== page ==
a. Give their credit card details to an unknown person on the other side of the world for a small camera accessory that they could just as easily buy in Perth?
b. Air-freight a small camera accessory half-way around the world to Perth?
c. Think that they support the conservation of the ecology of the planet while compelling someone to fly a jet aircraft halfway around the world to deliver a small camera accessory?
d. Need a small camera accessory - since the cameras we use have every conceivable function built-in?
e. Stock a small camera accessory that yields about $ 2.00 profit if it sells immediately and $ 20.00 loss if it sits on the shelf for six months?
f. Take pictures that are never again looked at - sitting as they do on hard drives or in computer bodies - with expensive small accessories that have come half-way around the world?
g. Enter pictures taken with small accessories into photo contests that are destined to be seen only by other people who are willing their competitors not to win?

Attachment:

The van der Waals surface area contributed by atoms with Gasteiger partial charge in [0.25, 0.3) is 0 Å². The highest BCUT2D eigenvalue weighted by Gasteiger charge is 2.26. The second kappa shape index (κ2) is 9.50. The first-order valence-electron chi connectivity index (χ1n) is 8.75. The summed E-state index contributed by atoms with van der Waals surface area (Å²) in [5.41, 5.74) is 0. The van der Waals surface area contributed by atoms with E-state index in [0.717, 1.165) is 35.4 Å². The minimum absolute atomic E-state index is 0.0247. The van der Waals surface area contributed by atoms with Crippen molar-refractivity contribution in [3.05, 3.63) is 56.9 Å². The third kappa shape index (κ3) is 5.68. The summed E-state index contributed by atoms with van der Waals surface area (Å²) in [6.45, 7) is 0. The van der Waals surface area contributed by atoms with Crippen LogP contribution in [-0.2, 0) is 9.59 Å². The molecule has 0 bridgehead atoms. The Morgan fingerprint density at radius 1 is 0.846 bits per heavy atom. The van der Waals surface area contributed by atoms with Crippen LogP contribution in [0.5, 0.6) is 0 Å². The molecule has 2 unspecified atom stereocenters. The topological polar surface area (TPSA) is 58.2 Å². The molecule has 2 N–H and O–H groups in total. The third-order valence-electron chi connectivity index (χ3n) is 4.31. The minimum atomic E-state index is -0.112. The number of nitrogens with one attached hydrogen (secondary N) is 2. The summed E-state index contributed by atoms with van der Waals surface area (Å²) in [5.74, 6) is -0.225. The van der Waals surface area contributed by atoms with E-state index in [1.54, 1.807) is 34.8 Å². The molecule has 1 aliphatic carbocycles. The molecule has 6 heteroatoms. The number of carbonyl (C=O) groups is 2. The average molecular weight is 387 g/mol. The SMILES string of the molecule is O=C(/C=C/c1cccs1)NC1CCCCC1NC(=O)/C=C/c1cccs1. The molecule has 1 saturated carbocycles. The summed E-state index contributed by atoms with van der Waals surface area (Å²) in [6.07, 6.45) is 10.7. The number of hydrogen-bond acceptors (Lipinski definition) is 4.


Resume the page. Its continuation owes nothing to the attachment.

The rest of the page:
h. Put up photo contests that revert to a fight between users of two different camera systems...and their small accessories from America?
i. Agree to act as a judge at such a contest for the price of a glass of cask wine and some cheese on a stick?
j. Read lists like this?
The answer to these questions is " pretty much everybody I know..." in one way or another.
I have just completed the exercise of pricing up items from international firms for one of my hobbies - building miniature scenes - and then calculating the shipping, postage, handling, and enchilada fees for them. Then I went round to the lady in Myaree who runs Miniature World and bought the little furniture over the counter for less than it would have cost imported. I call that a win - and I suspect that clients of Camera Electronics might be fooling themselves if they indulge in late-night forays with their credit card onto overseas sites. They would do far better to come down to the shop and get the goods in hand right now.
As far as taking pictures and never having them seen, Instagram and Flicker solves that problem, though sometimes the feedback is not quite what we would desire. I'm still debating whether offering images to locally-produced publications is productive or not - so far the only thing it has produced is silence from the editors. This would not bother me so much if it were not for the fact that every time I call round the editorial office they turn off the lights and hide behind the couch. I am starting to get a feeling...
PS: Don't feel bad about reading internet lists. We all do it, and it is forced on us. It is a social media trick they teach in the lectures. At least we are not giving you pictures with dead whales on freight cars...